FED camera (1953)

FED is a Soviet small-format rangefinder camera, the first model under this brand. In everyday life it is often called “FED-1”, although officially it did not have such an index.

Produced by the Kharkov industrial machine-building association “FED” from 1934 to 1955. Produced from 1934 to 1955, when it was replaced by “FED-2”.
A large number of variants and upgrades of this camera were produced under the name “FED” (without a digital index). A version with shutter speeds below 1/20 of a second and an additional control dial (on the front of the camera, like on Leica III, Canon JS and the like) was being prepared for release, but due to the war, production was never launched.

Leica II

“FED” (1930s)

“FED-NKVD” (1930s)

“FED”, bottom charging with photographic film.

“FED” is almost an exact copy of the German camera “Leica II” [1], immediately after its release, it gained wide popularity in photojournalism. Produced by the Kharkov Labor Commune named after Felix Edmundovich Dzerzhinsky, created from former street children by the famous teacher Anton Makarenko [2].


It had a focal-plane shutter with rubberized fabric curtains. Set of shutter speeds: “B” (or “Z”), 1/20, 1/30, 1/40, 1/60, 1/100, 1/200, 1/500 seconds. The rangefinder and the viewfinder (of the “Albada” type) had different sighting windows; the viewfinder had a magnification of 0.44 ×, the rangefinder had a nominal base of 38 mm and a magnification of 1.0 ×. To charge the camera with photographic film, the bottom cover was removed, both standard cassettes and two-cylinder ones with a wide opening slot were used. There is no sync contact and self-timer.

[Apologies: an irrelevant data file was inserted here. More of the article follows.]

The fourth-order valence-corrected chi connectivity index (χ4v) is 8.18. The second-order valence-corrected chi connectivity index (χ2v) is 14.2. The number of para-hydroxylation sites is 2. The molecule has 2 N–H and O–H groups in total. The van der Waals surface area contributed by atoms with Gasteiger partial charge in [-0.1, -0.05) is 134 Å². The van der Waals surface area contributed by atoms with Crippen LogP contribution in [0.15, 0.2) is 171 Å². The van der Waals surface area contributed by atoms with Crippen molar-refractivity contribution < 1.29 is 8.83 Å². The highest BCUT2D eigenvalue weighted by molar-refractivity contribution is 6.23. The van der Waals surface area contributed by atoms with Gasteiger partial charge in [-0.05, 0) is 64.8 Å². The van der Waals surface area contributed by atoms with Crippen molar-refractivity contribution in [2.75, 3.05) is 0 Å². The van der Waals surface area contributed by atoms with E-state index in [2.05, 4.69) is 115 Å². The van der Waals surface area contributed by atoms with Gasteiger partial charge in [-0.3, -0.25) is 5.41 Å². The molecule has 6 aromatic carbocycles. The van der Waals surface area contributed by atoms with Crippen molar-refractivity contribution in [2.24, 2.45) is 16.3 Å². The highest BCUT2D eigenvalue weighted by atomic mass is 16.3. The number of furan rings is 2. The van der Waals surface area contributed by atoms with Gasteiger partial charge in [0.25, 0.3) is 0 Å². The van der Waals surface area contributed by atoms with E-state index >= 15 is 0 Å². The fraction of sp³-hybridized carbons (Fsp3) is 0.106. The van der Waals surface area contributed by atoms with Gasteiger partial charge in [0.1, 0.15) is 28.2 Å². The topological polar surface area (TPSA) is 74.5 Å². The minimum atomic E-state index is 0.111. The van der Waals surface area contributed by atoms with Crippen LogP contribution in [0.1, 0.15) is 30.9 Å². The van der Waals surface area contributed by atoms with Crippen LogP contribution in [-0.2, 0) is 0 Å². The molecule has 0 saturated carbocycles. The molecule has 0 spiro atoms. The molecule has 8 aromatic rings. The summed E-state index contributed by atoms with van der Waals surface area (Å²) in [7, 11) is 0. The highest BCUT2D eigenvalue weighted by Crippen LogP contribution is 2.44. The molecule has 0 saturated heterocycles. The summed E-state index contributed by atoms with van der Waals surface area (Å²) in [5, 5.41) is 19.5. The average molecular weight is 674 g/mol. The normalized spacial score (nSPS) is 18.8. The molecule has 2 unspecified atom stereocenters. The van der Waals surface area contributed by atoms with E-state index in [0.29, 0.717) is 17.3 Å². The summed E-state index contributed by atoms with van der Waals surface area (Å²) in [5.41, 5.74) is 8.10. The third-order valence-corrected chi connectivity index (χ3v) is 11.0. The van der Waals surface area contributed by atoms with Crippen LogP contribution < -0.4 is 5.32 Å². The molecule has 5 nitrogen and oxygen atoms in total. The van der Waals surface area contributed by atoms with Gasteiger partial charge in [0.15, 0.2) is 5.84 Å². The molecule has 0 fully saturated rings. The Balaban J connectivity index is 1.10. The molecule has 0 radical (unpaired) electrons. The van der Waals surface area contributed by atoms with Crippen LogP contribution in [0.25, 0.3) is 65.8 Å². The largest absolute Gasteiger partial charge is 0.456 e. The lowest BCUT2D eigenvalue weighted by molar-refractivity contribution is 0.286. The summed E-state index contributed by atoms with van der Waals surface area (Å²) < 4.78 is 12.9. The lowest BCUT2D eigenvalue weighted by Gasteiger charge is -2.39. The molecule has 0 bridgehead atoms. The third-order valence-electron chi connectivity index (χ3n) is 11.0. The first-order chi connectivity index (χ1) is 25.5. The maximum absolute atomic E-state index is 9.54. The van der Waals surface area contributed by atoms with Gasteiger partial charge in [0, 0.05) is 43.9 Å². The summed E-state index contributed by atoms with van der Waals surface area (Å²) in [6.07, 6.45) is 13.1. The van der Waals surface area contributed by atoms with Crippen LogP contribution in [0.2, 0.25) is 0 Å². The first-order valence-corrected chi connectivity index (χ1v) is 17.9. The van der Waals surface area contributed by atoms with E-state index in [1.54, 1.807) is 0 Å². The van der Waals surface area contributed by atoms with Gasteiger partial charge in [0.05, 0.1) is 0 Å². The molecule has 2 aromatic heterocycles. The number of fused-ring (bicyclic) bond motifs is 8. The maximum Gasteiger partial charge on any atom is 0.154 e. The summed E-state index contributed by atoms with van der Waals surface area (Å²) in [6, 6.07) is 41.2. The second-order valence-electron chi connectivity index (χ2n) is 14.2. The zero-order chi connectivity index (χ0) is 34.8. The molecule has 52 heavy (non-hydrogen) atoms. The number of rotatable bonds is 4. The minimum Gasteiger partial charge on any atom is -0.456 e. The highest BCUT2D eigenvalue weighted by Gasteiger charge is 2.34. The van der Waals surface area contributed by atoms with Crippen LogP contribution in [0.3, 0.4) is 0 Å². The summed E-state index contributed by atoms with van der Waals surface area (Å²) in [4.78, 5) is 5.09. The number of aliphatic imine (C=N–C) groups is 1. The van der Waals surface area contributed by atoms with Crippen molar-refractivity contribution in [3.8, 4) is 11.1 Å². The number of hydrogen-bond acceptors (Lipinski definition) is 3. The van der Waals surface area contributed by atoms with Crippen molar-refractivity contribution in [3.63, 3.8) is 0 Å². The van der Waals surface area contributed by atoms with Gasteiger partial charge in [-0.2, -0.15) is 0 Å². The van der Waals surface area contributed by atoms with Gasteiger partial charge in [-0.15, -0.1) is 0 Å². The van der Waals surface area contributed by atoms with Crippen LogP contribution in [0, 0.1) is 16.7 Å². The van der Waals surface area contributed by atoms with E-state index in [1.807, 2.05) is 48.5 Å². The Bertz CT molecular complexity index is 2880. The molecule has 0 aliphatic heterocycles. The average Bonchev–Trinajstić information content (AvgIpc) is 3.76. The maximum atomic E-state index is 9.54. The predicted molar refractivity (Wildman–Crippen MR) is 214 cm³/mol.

It was equipped with a FED 3.5 / 50 lens (in the post-war years Industar-10 3.5 / 50) in a folding frame (the so-called “tube lens”) with the following aperture values: 3.5, 4.5, 6 , 3, 9, 12.5, 18 (the first experimental batch of lenses was produced at VOOMP, and calculated at GOI). The lens mount is threaded – М39 × 1. The flange distance is not standardized, approximately 28.8 mm, so interchangeable lenses required individual adjustment.


Production after the war was launched in 1948 and was carried out in parallel at the KMZ plant (the plant’s distinctive mark on the top cover, then the name FED-Zorky). The products of KMZ later grew into the Zorky line, and the FED of the plant named after Felix Edmundovich Dzerzhinsky retained its model name, under which devices of various modifications were later produced (FED-2, 3,4,5, 10, etc.)

Until 1955, the FED camera was a copy of the Leica II camera, the pre-war variations were produced with various finishes, had a stamped body, slightly differed in the size of the controls and … required adjustments when changing lenses between cameras (the exception is the post-war issue).

There are also known military and award and special modifications – cameras were presented to especially distinguished civil servants (NKVD, Komandirsky, TSVVS). Since 1955, cameras of the FED and Zorky line began to develop independently. From the mid-30s to the early 40s of the twentieth century, about 160 thousand copies of the camera were collected.


The FED camera was equipped with a 50mm f3.5 folding tube lens (Industar-22). Scheme – tessar. It had a horizontal focal-plane shutter, a viewfinder that was not combined with a rangefinder, and a tape-based film winding scheme.

Loading of cassettes with film was carried out under the lower opening cover. The exposure scale is from B and 1/20 s to 1/500 s, the values ​​are set when the shutter is cocked. The frame counter is set manually, there is no self-resetting, there is also no reminder of the light sensitivity of the set material.

Under the screw on the front of the top cover, there is an adjustment hole for the rangefinder. There is no self-timer, the film is wound into the spool by switching the shutter release lever and turning the rewind knob clockwise.

The shutter works quietly at any shutter speed – there is no vibration, the sound of the shutter is heard directly near the device. FEDs of the first versions on the secondary market are found at a price of 800 to 8000 thousand rubles, depending on the collection value and condition.

With the lens folded, the camera fits freely in a trouser pocket and does not cause any inconvenience during transportation.